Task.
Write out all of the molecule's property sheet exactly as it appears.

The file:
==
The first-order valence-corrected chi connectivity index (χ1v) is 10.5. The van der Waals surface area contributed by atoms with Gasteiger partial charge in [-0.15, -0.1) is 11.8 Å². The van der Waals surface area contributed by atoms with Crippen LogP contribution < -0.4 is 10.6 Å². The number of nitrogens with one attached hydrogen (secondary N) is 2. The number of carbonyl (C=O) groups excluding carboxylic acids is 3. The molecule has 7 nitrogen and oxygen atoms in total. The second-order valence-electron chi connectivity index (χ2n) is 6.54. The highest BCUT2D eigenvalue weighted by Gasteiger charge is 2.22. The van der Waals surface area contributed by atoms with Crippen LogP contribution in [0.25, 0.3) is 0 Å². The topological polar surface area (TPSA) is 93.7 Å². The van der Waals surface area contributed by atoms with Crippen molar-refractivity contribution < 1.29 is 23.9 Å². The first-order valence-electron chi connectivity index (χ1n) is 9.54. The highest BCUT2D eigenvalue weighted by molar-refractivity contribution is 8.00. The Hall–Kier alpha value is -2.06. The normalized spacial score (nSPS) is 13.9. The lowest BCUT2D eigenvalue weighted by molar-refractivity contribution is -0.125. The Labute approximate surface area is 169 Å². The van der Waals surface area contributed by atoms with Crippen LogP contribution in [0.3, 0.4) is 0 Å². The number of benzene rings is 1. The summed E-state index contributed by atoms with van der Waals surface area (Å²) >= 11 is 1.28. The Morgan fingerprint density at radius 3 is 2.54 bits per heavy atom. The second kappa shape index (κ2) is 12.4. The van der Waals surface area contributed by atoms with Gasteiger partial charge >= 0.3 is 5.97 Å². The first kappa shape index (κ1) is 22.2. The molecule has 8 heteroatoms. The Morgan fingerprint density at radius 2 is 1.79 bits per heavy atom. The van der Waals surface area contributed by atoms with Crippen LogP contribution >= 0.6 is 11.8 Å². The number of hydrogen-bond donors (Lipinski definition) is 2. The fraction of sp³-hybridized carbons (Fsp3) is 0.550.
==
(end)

The first-order valence-corrected chi connectivity index (χ1v) is 10.5. The van der Waals surface area contributed by atoms with Gasteiger partial charge in [-0.15, -0.1) is 11.8 Å². The van der Waals surface area contributed by atoms with Crippen LogP contribution < -0.4 is 10.6 Å². The number of nitrogens with one attached hydrogen (secondary N) is 2. The number of carbonyl (C=O) groups excluding carboxylic acids is 3. The molecule has 7 nitrogen and oxygen atoms in total. The second-order valence-electron chi connectivity index (χ2n) is 6.54. The highest BCUT2D eigenvalue weighted by Gasteiger charge is 2.22. The van der Waals surface area contributed by atoms with Crippen LogP contribution in [0.25, 0.3) is 0 Å². The topological polar surface area (TPSA) is 93.7 Å². The van der Waals surface area contributed by atoms with Crippen molar-refractivity contribution < 1.29 is 23.9 Å². The first-order valence-electron chi connectivity index (χ1n) is 9.54. The highest BCUT2D eigenvalue weighted by molar-refractivity contribution is 8.00. The Hall–Kier alpha value is -2.06. The normalized spacial score (nSPS) is 13.9. The lowest BCUT2D eigenvalue weighted by molar-refractivity contribution is -0.125. The Labute approximate surface area is 169 Å². The van der Waals surface area contributed by atoms with Crippen LogP contribution in [0.3, 0.4) is 0 Å². The number of benzene rings is 1. The summed E-state index contributed by atoms with van der Waals surface area (Å²) >= 11 is 1.28. The Morgan fingerprint density at radius 3 is 2.54 bits per heavy atom. The second kappa shape index (κ2) is 12.4. The van der Waals surface area contributed by atoms with Gasteiger partial charge >= 0.3 is 5.97 Å². The first kappa shape index (κ1) is 22.2. The molecule has 8 heteroatoms. The Morgan fingerprint density at radius 2 is 1.79 bits per heavy atom. The van der Waals surface area contributed by atoms with Crippen LogP contribution >= 0.6 is 11.8 Å². The number of hydrogen-bond donors (Lipinski definition) is 2. The fraction of sp³-hybridized carbons (Fsp3) is 0.550.